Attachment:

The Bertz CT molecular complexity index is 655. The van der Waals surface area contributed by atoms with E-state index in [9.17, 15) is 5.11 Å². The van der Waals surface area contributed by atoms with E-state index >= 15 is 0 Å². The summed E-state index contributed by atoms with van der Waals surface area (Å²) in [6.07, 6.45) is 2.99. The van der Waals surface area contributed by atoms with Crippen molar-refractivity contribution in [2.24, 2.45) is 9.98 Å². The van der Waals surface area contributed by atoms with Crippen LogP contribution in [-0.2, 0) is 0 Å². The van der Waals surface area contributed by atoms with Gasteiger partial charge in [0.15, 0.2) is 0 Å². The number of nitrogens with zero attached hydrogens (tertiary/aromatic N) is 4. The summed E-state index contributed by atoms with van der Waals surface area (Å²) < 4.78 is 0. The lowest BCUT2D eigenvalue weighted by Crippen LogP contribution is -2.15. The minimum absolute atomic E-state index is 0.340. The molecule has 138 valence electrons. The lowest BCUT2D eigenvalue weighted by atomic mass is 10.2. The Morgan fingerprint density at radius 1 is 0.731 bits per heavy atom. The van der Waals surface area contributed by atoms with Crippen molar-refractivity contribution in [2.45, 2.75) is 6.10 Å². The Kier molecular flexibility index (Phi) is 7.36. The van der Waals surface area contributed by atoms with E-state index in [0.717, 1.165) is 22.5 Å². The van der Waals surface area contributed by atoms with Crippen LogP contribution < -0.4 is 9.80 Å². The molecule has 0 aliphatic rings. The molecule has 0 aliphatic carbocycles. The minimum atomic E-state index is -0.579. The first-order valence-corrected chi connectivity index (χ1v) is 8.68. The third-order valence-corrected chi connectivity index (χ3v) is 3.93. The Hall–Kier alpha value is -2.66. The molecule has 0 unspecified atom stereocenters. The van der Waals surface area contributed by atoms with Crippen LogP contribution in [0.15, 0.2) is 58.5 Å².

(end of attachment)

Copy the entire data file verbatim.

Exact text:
The Bertz CT molecular complexity index is 655. The van der Waals surface area contributed by atoms with E-state index in [9.17, 15) is 5.11 Å². The van der Waals surface area contributed by atoms with E-state index >= 15 is 0 Å². The summed E-state index contributed by atoms with van der Waals surface area (Å²) in [6.07, 6.45) is 2.99. The van der Waals surface area contributed by atoms with Crippen molar-refractivity contribution in [2.24, 2.45) is 9.98 Å². The van der Waals surface area contributed by atoms with Crippen LogP contribution in [-0.2, 0) is 0 Å². The van der Waals surface area contributed by atoms with Gasteiger partial charge in [0.15, 0.2) is 0 Å². The number of nitrogens with zero attached hydrogens (tertiary/aromatic N) is 4. The summed E-state index contributed by atoms with van der Waals surface area (Å²) < 4.78 is 0. The lowest BCUT2D eigenvalue weighted by Crippen LogP contribution is -2.15. The minimum absolute atomic E-state index is 0.340. The molecule has 138 valence electrons. The lowest BCUT2D eigenvalue weighted by atomic mass is 10.2. The Morgan fingerprint density at radius 1 is 0.731 bits per heavy atom. The van der Waals surface area contributed by atoms with Crippen molar-refractivity contribution in [2.45, 2.75) is 6.10 Å². The Kier molecular flexibility index (Phi) is 7.36. The van der Waals surface area contributed by atoms with E-state index in [0.717, 1.165) is 22.5 Å². The van der Waals surface area contributed by atoms with Crippen LogP contribution < -0.4 is 9.80 Å². The molecule has 0 aliphatic rings. The molecule has 0 aliphatic carbocycles. The minimum atomic E-state index is -0.579. The first-order valence-corrected chi connectivity index (χ1v) is 8.68. The third-order valence-corrected chi connectivity index (χ3v) is 3.93. The Hall–Kier alpha value is -2.66. The molecule has 0 unspecified atom stereocenters. The van der Waals surface area contributed by atoms with Crippen LogP contribution in [0.15, 0.2) is 58.5 Å².